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Æternum
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I always enjoy your content.

Thank you for posting!
 

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Anyone without the equal length headers are missing out. Man it sounds so smooth and clean.
 

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XJman said:
Anyone without the equal length headers are missing out. Man it sounds so smooth and clean.
I have no regrets having gone EL


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Anyone without the equal length headers are missing out. Man it sounds so smooth and clean.
The boxer "rumble" might be what I love most about my car. (I know the term is cheesy, but it's familiar to most people) My car has much more emotional and overall experience value for me than it does performance value. I rarely drive hard. I don't even want to get a down pipe, because it changes the pitch of the exhaust note. However, if I were concerned with performance I would go ELH all the way. I understand the performance benefits. I also understand the reliability benefits, but with my car reliability can't get much worse.
 

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With a twin scroll turbo with unequal heads would defeat the bennifets of the twin scroll design. I love the twin scroll in my WRX and if the next STI has one gone will be the UEL headers.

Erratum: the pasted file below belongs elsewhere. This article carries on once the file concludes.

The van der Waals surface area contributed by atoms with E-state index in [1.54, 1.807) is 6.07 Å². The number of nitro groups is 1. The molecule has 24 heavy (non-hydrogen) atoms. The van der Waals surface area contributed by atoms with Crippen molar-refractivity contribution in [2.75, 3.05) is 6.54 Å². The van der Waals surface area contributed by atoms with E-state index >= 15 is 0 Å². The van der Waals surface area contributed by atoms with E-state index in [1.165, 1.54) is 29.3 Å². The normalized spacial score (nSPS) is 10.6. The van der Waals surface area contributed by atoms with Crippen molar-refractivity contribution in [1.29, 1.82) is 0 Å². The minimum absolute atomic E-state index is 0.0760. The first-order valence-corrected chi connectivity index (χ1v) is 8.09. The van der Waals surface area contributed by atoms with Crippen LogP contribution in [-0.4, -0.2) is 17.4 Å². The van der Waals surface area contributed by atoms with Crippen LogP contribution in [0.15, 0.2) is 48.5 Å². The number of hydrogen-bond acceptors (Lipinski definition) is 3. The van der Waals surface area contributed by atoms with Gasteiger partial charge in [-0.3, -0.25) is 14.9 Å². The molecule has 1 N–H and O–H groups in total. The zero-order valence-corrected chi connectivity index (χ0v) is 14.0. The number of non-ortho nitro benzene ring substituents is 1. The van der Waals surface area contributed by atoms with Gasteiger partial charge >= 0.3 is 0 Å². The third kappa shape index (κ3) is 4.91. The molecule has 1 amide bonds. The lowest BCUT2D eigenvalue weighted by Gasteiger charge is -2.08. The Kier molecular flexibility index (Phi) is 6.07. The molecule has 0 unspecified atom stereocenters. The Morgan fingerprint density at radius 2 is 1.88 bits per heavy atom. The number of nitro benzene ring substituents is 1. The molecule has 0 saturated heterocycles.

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if the next STI has one gone will be the UEL headers.
I would certainly hope this to be the case.

Looking at the way Subaru judged the American market in 2003, it's easy to see why UEL headers were incorporated... and it has little to do with the sound.

in 2001, Subaru was criticized for a cripplingly high boost threshold in the WRX by several American automotive journalists. Subaru came to the conclusion Americans wanted torque and they wanted it now. The EJ257 was designed to incorporate AVCS for improved turbo dynamics, smaller and higher-velocity ports for low-rpm cylinder filling, greater displacement, and that UEL header to spool the turbo just a touch quicker. I still say that the way in which Subaru was beaten at its own game is almost poetic. Before the USDM STI, turbo cars had a high strung and peaky character. The EJ257 was designed to break that mold by offering a turbo mill with greater mid range. Current 2L mills can produce the power of an EJ257 with even greater midrange thanks to DI, high CR, and "headerfold" designs to minimize heat loss. If Subaru had brought over the EJ207 to USDM, it would be somehow special today in the sea of high-torque turbo mills. But alas, the EJ257 is everything the other turbo mills are, but worse. :shakehead:
 

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Discussion Starter · #8 ·
I would certainly hope this to be the case.

Looking at the way Subaru judged the American market in 2003, it's easy to see why UEL headers were incorporated... and it has little to do with the sound.